A Tribute to Jason Polan, by Jen
Jason Polan (7.17.82 - 1.27.20)
Nearly six months out from Jason’s death from colon cancer (get screened, folks!) and less than a week away from what would have been his 38th birthday, it still hardly feels real that he is gone. It also feels urgently important to remember him, to learn from him, and to celebrate him. With that in mind, it’s going to be Everything Jason around here in the week ahead, with offerings from some of his collaborations, more words about his life and work and lots of tears behind the scenes.
I have been trying to write about Jason since the moment he left us in late January. There have been snippets of thoughts and memories floating around constantly, relentlessly. These snippets have been occasionally committed to pixels as an Instagram caption or a tweet, and a few easier-to-articulate quotes about his work made their way into the obits that were published in the upsidedown days immediately after his death. But a eulogy or remembrance or anything that would involve speaking about Jason consistently in the past tense has been utterly impossible. As someone who holds words in the highest esteem, it’s been painful to feel like there are none that I can string together that will do justice to Jason, his work, our friendship and the unfairness of this loss.
A remarkable number of people, myself among them, describe Jason as their best friend. This is a testament to the depth, generosity, ferocious loyalty and genuine niceness of Jason. That these best friends, many of whom I’m now close to, also had the opportunity to have the closeness that’s meant so much to me seems sort of miraculous. As big as his world was, he was never scattered or distracted or short on time when we hung out. Sure, we’d take breaks to check texts, emails and scroll through Instagram, but our time together (there was so much of it!) was easy and unrushed. I think about this a lot, and am still puzzled and amazed by how he managed to be deeply present and care for so many people. It was superhuman.
Jason noticed. This was his thing. The effortlessness with which he could hone in on a person in the endless stream of the city, pick out just one or two details that made them unique and make art of them. People often asked me if I thought he had a photographic memory, and yea, maybe he did, but it wasn’t really the source of his genius. The source, I think, was his bottomless empathy and interest.
We’ve been collaborators for many years, and the projects he did for 20x200 were always carefully considered and extensively (sometimes contentiously!) discussed. He liked the constraints of 20x200—not because he ever made anything within them (he never did a single edition exactly as we usually do)—but because those constraints gave him something to riff on.
He wanted to make things that were simple, tactile and affordable. He liked making lots of things that lots of people could have, and liked it best when he could actually make the things himself. He was never super into digital prints as a medium, but truly relished signing the certs for his editions. Because of his disdain for digital, his later projects with us were these sort of heroic one-offs. Original giraffe drawings for just $10/ea. Circle drawings for $1. We literally sold thousands of them, and probably could’ve sold thousands more if my mama-bear instincts hadn’t made me insist on setting some limits. And he never groused much about making all the things… there was joy and intention in every single one he made. Ultimately he was just really freaking thrilled that that many people were interested in owning his art, and soon would be holding it in their hands. It was such a privilege to be a part of those projects, and to be able to share them with our collectors.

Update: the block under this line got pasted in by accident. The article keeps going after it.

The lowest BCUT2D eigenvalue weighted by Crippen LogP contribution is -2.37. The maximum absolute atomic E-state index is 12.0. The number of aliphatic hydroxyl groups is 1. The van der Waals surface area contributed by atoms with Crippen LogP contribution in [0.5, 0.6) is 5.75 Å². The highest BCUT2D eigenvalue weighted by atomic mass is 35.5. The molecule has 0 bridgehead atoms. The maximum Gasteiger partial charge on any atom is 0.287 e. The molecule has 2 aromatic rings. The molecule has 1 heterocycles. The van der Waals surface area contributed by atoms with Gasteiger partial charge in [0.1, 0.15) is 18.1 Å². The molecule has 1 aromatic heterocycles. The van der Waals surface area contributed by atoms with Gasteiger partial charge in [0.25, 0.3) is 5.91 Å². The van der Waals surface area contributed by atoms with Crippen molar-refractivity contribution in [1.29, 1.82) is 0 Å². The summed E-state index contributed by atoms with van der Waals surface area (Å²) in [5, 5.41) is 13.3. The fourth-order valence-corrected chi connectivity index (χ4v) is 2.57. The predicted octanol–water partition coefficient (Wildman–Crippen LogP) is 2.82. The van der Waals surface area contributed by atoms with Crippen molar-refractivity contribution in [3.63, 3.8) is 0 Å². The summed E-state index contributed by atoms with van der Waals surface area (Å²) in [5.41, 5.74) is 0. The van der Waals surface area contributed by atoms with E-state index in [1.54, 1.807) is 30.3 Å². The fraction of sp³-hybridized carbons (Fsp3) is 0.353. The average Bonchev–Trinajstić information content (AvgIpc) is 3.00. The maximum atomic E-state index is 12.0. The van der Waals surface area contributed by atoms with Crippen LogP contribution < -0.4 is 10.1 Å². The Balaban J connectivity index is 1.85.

In the days and weeks after his death, I got notes from many of you. These notes usually started by talking about how the pieces you own from Jason’s various 20x200 editions have always been among your most prized possessions, and ended with puzzlement about how deeply shocked and saddened you’d been to hear the news of his passing. A world without Jason was not something we ever imagined. His presence, persistence and optimism have been a balm as well as a prescription for how we can live and be better, especially amid the chaos of these very challenging times we’re in.
The outpouring of grief and appreciation in the days after his death was overwhelming. At one point I took a fact-checking call from a reporter at 1am. His NYT obituary was extensive, and he was even on the homepage of CNN. And in People magazine! It was wild. I’m still pissed that I can’t talk to him about how crazy it all was, and heartbroken that he wasn’t here to take it all in. (Although he mostly would’ve been awkward, nervous and kind of embarrassed about all of it.)
In a recent letter, Melanie Flood—a mutual and beloved friend of Jason’s and mine—wrote “I am focusing on what loss brought to my life.” It’s something I’ve been striving to do as well. I’d love to change the script as it’s been written, but alas. And it’s true that Jason’s death, the suffering that preceded it and the hard work being done to ensure his legacy since have deepened my love and admiration for him exponentially and brought the most remarkable people into my life. All those best friends of his, his incredible (incredible!) family, and myriad collaborators. They’ve given me strength and love and comfort, and made my own life so much bigger at the exact moment that the world itself was becoming separate and small. The thing we have in common is Jason, and we are all so very fortunate for that. As his mom has bravely said many times, “Don’t be sad for us that we have lost him; be happy for us that we were lucky enough to have him in our lives for as long as we did.”